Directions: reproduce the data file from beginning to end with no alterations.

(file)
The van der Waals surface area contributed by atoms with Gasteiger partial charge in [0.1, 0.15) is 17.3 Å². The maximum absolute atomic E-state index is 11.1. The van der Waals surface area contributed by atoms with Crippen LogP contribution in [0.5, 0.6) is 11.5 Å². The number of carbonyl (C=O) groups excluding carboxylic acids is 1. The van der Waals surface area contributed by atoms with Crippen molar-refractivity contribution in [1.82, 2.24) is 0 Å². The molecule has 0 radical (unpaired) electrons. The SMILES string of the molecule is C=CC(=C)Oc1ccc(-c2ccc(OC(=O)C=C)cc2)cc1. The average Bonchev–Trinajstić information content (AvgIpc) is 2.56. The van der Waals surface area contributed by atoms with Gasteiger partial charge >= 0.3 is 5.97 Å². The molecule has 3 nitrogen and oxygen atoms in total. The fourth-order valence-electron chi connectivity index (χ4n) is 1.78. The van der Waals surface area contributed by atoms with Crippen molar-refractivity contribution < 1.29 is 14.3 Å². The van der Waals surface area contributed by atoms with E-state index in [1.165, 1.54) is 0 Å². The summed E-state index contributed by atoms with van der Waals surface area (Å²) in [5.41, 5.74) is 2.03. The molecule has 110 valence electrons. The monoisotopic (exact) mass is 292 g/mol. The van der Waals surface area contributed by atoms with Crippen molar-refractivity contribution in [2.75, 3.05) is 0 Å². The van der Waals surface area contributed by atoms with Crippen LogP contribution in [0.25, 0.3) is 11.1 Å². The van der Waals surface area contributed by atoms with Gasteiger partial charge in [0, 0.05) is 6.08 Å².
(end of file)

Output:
The van der Waals surface area contributed by atoms with Gasteiger partial charge in [0.1, 0.15) is 17.3 Å². The maximum absolute atomic E-state index is 11.1. The van der Waals surface area contributed by atoms with Crippen LogP contribution in [0.5, 0.6) is 11.5 Å². The number of carbonyl (C=O) groups excluding carboxylic acids is 1. The van der Waals surface area contributed by atoms with Crippen molar-refractivity contribution in [1.82, 2.24) is 0 Å². The molecule has 0 radical (unpaired) electrons. The SMILES string of the molecule is C=CC(=C)Oc1ccc(-c2ccc(OC(=O)C=C)cc2)cc1. The average Bonchev–Trinajstić information content (AvgIpc) is 2.56. The van der Waals surface area contributed by atoms with Gasteiger partial charge >= 0.3 is 5.97 Å². The molecule has 3 nitrogen and oxygen atoms in total. The fourth-order valence-electron chi connectivity index (χ4n) is 1.78. The van der Waals surface area contributed by atoms with Crippen molar-refractivity contribution < 1.29 is 14.3 Å². The van der Waals surface area contributed by atoms with E-state index in [1.165, 1.54) is 0 Å². The summed E-state index contributed by atoms with van der Waals surface area (Å²) in [5.41, 5.74) is 2.03. The molecule has 110 valence electrons. The monoisotopic (exact) mass is 292 g/mol. The van der Waals surface area contributed by atoms with Crippen molar-refractivity contribution in [2.75, 3.05) is 0 Å². The van der Waals surface area contributed by atoms with Crippen LogP contribution in [0.25, 0.3) is 11.1 Å². The van der Waals surface area contributed by atoms with Gasteiger partial charge in [0, 0.05) is 6.08 Å².